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Frequently Asked Question

Why were amphoras pointed?

The question of why amphoras were shaped with a pointed rather than a flat base involves almost all the other questions people ask about them ...

Pouring and carrying

Bulk trade amphoras held around 25+ litres, which, together with the weight of the clay they were made from, made them heavy to handle. The balance between one hand under the neck and the other under the pointed toe makes for very good control of the exact tilt of the jar while pouring. Greek vase paintings also show them carried over the shoulder by one handle, with the body supported on the shoulder, and the toe sticking out behind.


The shape of the jars starts out (on the whole) more rounded with a smaller toe -- just a peg to serve as a handle -- in the early period (5th-4th centuries BCE) and gradually gets longer and thinner and more pointed through the Hellenistic period up until the 1st century CE. The shape was accommodated in shipping, both in actual ships, where the amphoras were nested between the ship's ribs and packed with branches to hold them in place, and on land, where they were slung in the saddlebags of donkeys, etc.


Both clay rings and wooden stands were used to support the jars by the lower body and protect the projecting toe. There is also evidence of amphoras standing in holes dug in an earth floor (in a wineshop in Pompey, for instance). The Greeks mixed their wine with water in a krater (big mixing bowl); once a kraterful of wine or two had been poured out of the amphora, it could be set down on the floor on its side and the shape of the rounded part of the body with its tapered lower end would raise the neck end so that the remaining liquid did not spill out.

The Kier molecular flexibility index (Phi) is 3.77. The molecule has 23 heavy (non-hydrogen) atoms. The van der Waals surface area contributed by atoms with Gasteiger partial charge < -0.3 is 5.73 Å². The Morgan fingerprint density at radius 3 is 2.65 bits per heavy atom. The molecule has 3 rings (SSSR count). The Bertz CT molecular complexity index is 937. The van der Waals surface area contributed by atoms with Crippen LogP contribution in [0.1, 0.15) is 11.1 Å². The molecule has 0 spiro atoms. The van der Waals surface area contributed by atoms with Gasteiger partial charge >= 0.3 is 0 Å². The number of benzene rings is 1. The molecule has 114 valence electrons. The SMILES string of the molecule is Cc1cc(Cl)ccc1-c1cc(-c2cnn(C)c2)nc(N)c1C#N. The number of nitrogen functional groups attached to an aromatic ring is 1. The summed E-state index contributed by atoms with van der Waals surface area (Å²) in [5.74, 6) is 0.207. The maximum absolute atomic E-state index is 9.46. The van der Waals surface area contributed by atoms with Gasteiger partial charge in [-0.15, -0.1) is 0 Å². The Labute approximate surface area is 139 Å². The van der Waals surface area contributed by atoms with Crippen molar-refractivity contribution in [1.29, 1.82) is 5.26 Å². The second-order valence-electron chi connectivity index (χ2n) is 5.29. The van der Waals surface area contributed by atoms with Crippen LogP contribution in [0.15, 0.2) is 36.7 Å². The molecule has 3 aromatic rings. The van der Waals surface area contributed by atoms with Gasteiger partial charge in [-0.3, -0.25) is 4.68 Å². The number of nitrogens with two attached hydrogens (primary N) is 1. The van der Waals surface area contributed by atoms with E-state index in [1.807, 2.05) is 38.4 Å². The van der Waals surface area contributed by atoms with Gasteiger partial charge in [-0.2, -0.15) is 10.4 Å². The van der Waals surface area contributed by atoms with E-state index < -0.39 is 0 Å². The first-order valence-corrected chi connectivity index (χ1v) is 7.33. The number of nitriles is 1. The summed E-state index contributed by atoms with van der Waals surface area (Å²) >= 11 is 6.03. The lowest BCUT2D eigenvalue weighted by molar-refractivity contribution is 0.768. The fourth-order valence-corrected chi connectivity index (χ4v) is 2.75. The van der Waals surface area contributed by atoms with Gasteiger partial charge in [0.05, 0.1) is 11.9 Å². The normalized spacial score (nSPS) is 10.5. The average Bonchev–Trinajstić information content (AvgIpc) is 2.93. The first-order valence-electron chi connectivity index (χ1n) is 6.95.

In excavations of ancient sites, whole amphoras are certainly found with the toe broken off, but many more are found with the toe intact and showing various degrees of wear. They seem to break much more easily across the lower body just below the maximum diameter. The toes are usually solid and the hollow part of the jar ends in a kind of ellipse shape at the bottom. This continuous curve gave them a much greater strength than a flat-bottomed design would, where the change in direction would be much more vulnerable to breakage. Some jars from Palestine, earlier than the Greek and Roman ones we study, have two handles without the pointed toe; but they also have rounded bases, so that they would not site on a flat surface; presumably this is because the rounded shape was stronger than a flat base would be. The Greeks did use flat-bottomed vessels for tableware (jugs and mixing bowls), and for bulk storage of goods like grain, wine, and oil (vats called pithoi), but shipping containers were pointed.

During manufacture, amphoras were not fired "to vitrification", so that clay was not brittle, but retained some resilience against being jostled in transit. The result was to leave the jars slightly porous, so that they sweat a little, which may actually cool them in local used, when the wine was drunk young. But jars usually had to be lined for export, often with beeswax, sometimes with resin or pitch. It is possible that retsina began this way -- the resin lining leant a piney taste to the wine -- but also possible that the wine was deliberately flavoured with resin to preserve it. Up until 1950 or 1960 one could see donkeys carrying goatskins of wine in the Greek countryside with pine branches sticking out of the top of the skin.

For bibliography on the handling of amphoras and their manufacture, see Physical characteristics of amphoras